In this brief tutorial, we will see how to prevent a package from being automatically installed, upgraded or removed. Some of you might wonder why would anyone want to do that. There could be many reasons. A particular version of a package is just working fine, so you simply don't want to update it to the latest version. Sometimes, the updated packages might have some issues. Even though the developers tests the packages thoroughly before pushing them into the repositories, sometimes they might push unstable, and problematic packages unknowingly which will eventually damage our systems.
Sometimes, you will just want to save the bandwidth. Say for example, you don't want to update a package that consumes more than 500 MB. So that you can simply hold it back from being upgraded. These are a few reasons that I can say to prevent a package from updating. The reasons might be different and vary for you. Whatever it is , if you want to hold a package, this tutorial will help you to do so.
Note: Please be mindful that holding back packages from being upgraded is not recommenced in production. Sometimes the outdated packages might be vulnerable and cause security issues. In such cases, you must update it to the latest version. If you are don't care about the security, just keep the packages outdated as long as you you want.
Prevent A Package From Being Automatically Installed, Upgraded Or Removed In Ubuntu
We can lock the package either from Command line (using apt-get) or graphical way (using Synaptic package manager). Both are easy.
The command line way (Using apt-get)
To lock a package from being automatically installed, updated, or removed, we can use 'apt-mark' command. This command has many options. You can read the man pages for details about each option.
$ man apt-mark
For the purpose of this guide, we will discuss only two options namely hold and unhold.
- hold - Block any package from being installed, updated, upgraded, or removed.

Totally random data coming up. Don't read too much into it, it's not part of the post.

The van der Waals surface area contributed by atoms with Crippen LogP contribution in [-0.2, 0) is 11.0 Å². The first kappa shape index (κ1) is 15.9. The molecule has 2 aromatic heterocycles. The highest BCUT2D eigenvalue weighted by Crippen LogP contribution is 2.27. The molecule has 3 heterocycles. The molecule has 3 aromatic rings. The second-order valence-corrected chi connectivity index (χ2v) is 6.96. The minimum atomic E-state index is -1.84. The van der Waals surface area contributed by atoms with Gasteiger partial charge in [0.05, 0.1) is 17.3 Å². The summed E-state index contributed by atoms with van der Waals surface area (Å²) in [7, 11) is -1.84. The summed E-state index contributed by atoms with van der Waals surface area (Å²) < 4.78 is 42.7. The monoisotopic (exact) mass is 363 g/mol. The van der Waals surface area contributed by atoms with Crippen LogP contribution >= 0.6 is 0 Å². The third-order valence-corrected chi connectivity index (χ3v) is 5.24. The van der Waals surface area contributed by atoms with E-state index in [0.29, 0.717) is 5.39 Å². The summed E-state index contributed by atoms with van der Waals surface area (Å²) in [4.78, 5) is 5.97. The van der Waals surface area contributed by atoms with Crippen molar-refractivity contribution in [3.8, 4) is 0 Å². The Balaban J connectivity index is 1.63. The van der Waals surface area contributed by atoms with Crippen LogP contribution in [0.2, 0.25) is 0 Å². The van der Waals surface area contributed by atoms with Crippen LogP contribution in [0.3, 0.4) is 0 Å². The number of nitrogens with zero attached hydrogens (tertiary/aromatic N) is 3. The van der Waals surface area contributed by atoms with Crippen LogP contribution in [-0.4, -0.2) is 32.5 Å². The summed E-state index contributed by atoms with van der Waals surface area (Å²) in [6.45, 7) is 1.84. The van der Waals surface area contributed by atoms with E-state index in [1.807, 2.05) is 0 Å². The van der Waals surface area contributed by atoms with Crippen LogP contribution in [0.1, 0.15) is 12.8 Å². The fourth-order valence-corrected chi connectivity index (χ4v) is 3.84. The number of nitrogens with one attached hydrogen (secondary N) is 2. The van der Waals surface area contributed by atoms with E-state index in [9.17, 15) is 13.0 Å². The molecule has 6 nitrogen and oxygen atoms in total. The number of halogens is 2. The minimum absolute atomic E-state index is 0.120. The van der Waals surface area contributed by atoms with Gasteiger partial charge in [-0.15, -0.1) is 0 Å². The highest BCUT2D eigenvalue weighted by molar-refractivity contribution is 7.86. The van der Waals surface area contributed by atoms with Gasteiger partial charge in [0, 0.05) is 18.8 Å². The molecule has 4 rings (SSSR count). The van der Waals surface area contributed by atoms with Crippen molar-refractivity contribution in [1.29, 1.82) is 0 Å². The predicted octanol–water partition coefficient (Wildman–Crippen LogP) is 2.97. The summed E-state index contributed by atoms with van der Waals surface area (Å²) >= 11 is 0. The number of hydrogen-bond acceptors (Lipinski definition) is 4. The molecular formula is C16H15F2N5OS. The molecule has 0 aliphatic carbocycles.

- unhold - Release the package from hold, and allow us to install, update, remove that package.
Let us mark (hold) a package, for example htop, as shown below.
$ sudo apt-mark hold htop
htop set on hold.
The locked package will remain as the same version even after you upgraded your system. This trick can be very useful while holding back graphics drivers.
To unhold the package, just run:
$ sudo apt-mark unhold htop
Canceled hold on htop.
Important: Please note that this method will not prevent the package from manual removal. You can still remove the locked packages using "apt-get remove <packagename>" command. Do not assume that the marked packages can not be removed.
This method only prevents the application from automatically installed, updated, upgraded, or removed during system upgrade. Holding a package actually means you're telling the package manager to keep the current version no matter what, even if a new version is available. This is useful if more recent version of a currently working program breaks after an update.
Whenever you try to update the system using commands "sudo apt-get update" or "sudo apt-get upgrade", the marked packages will still be the same version at the time you hold the package.
The graphical way (Using Synaptic package manager)
If you have Synaptic package manager installed on your system, you can easily lock a package from being installed, updated, upgraded, or removed as described below.
Open Synaptic manager either from Unity dash or Menu. Search the package you want to hold. Then go to Package from the menu bar and click hold.
That's it. Now, the package will not be touched during system upgrade as long as you kept it in hold.
If Synaptic package manager is not installed in your system, you can install it using command:
$ sudo apt-get install synaptic
You know now how to prevent a package from being installed, updated or removed during system update in Ubuntu. It is a good practice to follow when you find out the recent version of a particular package is not stable or break the system. You can simply hold the packages using 'apt-mark' command, so that the package managers won't touch the package as long as you unhold them back.